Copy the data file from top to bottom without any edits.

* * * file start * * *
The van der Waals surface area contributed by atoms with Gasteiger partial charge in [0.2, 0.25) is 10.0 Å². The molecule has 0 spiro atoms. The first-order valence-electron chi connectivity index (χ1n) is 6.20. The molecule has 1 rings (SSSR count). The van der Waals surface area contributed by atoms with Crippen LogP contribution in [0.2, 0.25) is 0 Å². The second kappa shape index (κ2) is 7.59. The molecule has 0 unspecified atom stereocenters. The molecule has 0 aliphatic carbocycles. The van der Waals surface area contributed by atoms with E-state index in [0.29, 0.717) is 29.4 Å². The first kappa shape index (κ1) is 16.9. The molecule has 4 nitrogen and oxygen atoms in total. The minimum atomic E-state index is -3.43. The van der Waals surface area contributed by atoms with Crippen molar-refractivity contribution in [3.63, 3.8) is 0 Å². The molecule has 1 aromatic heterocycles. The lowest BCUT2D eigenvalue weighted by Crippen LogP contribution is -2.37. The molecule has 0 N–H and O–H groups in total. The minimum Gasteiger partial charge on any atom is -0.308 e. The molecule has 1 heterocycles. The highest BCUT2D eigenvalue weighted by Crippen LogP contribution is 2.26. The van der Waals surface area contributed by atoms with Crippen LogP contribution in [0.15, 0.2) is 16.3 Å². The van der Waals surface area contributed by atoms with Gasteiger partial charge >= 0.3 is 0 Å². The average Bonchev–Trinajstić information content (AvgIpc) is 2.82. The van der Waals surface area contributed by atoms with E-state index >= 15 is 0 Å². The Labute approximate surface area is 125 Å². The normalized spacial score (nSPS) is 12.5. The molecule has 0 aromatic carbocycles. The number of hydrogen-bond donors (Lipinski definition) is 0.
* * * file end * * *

The van der Waals surface area contributed by atoms with Gasteiger partial charge in [0.2, 0.25) is 10.0 Å². The molecule has 0 spiro atoms. The first-order valence-electron chi connectivity index (χ1n) is 6.20. The molecule has 1 rings (SSSR count). The van der Waals surface area contributed by atoms with Crippen LogP contribution in [0.2, 0.25) is 0 Å². The second kappa shape index (κ2) is 7.59. The molecule has 0 unspecified atom stereocenters. The molecule has 0 aliphatic carbocycles. The van der Waals surface area contributed by atoms with E-state index in [0.29, 0.717) is 29.4 Å². The first kappa shape index (κ1) is 16.9. The molecule has 4 nitrogen and oxygen atoms in total. The minimum atomic E-state index is -3.43. The van der Waals surface area contributed by atoms with Crippen molar-refractivity contribution in [3.63, 3.8) is 0 Å². The molecule has 1 aromatic heterocycles. The lowest BCUT2D eigenvalue weighted by Crippen LogP contribution is -2.37. The molecule has 0 N–H and O–H groups in total. The minimum Gasteiger partial charge on any atom is -0.308 e. The molecule has 1 heterocycles. The highest BCUT2D eigenvalue weighted by Crippen LogP contribution is 2.26. The van der Waals surface area contributed by atoms with Crippen LogP contribution in [0.15, 0.2) is 16.3 Å². The van der Waals surface area contributed by atoms with Gasteiger partial charge >= 0.3 is 0 Å². The average Bonchev–Trinajstić information content (AvgIpc) is 2.82. The van der Waals surface area contributed by atoms with E-state index >= 15 is 0 Å². The Labute approximate surface area is 125 Å². The normalized spacial score (nSPS) is 12.5. The molecule has 0 aromatic carbocycles. The number of hydrogen-bond donors (Lipinski definition) is 0.